As modern supply chains are becoming increasingly dispersed around the globe in lengthy network structured supply chains, they are also becoming increasingly designed and managed for costefficiency and leanness. The reason for this development can be traced back to the competitive edge and increase in financial performance that firms hope to achieve. This brings complexity, rigidness and a high vulnerability towards risk. One of these risks is that supply chains are becoming increasingly vulnerable towards natural catastrophes. The trend is that natural catastrophes are increasing in frequency and impact, especially in North America and Asia – where many echelons of modern supply chain networks are represented. Consequently, the exposure of modern supply chains towards natural catastrophes is increasing, which is amplified by their design and management. This brings about a supply chain natural catastrophe return risk paradox. Given the existence of this paradox, this research paper seeks to explore if companies will undergo transformations and alter their supply chain strategies to reduce the exposure and impact of natural catastrophes on their supply chains. Using an explorative research approach based on 75 questionnaires responses and 8 in-depth interviews with supply chain managers and corporate executives international organizations, this paper concludes that half of the companies have been impacted by a natural catastrophe in past ten years mostly outside their locus of control, and mostly with a less severe consequence for the organization than is described in the literature. Consequently, natural catastrophes may pose more of a mid-probability and mid-impact risk than has previously been assumed. Given this, more than half of the companies have undertaken changes in their supply chain strategies in the past, either as a reaction to a previous experience or an observation in the external environment. These have focused mostly on decreasing the risk through supply chain management or design rather than trying to reduce the overall exposure through shifting the supply chain location. Companies were mostly motivated internally through profit, sales, or reputation, whereby perception – or a change therein – did not play an important role. Furthermore, the research found that equally as many companies will continue to undertake supply chain changes in the future, of which most of them would carry out similar changes for similar reasons as in the past. This comes to show that these companies are undergoing continuous transformation in their supply chain strategies. Consequently, the increasing impact and frequency of natural catastrophes has caused international organizations to undergo transformation from one configuration to a new configuration and will continue to make them transform in the future.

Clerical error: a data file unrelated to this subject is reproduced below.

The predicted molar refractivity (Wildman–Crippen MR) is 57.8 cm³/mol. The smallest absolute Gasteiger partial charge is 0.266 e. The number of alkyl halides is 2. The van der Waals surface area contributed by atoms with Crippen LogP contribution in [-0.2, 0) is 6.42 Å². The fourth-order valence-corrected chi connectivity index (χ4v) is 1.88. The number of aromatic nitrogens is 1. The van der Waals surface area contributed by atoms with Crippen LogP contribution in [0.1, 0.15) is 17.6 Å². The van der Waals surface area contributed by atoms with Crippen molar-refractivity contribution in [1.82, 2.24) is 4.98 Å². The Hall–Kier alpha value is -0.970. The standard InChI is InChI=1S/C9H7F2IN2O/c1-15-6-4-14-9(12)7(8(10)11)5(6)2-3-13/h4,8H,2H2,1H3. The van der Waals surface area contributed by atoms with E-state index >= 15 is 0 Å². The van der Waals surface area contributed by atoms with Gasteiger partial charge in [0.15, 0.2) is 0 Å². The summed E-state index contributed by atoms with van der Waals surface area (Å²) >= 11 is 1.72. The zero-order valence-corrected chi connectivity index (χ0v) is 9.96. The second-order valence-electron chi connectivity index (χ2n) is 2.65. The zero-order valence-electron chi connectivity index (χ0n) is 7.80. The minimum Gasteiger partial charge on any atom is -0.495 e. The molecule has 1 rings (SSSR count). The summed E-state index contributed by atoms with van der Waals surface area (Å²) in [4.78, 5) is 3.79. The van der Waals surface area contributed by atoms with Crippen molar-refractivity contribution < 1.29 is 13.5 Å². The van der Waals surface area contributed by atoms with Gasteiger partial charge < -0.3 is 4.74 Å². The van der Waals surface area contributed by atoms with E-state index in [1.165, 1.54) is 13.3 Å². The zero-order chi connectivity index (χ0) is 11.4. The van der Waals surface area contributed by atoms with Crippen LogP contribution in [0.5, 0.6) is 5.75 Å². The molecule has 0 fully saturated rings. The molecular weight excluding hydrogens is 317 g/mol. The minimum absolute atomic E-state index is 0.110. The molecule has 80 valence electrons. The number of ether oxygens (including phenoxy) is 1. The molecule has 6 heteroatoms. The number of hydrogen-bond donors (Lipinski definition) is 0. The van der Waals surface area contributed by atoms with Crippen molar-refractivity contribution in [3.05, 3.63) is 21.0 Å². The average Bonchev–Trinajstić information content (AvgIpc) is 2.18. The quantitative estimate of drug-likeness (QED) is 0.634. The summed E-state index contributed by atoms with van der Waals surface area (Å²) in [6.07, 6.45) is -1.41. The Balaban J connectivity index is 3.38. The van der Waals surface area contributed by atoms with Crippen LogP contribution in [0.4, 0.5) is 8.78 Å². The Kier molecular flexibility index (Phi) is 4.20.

|Educations||MSc in International Business, (Graduate Programme) Final Thesis|
|Number of pages||316|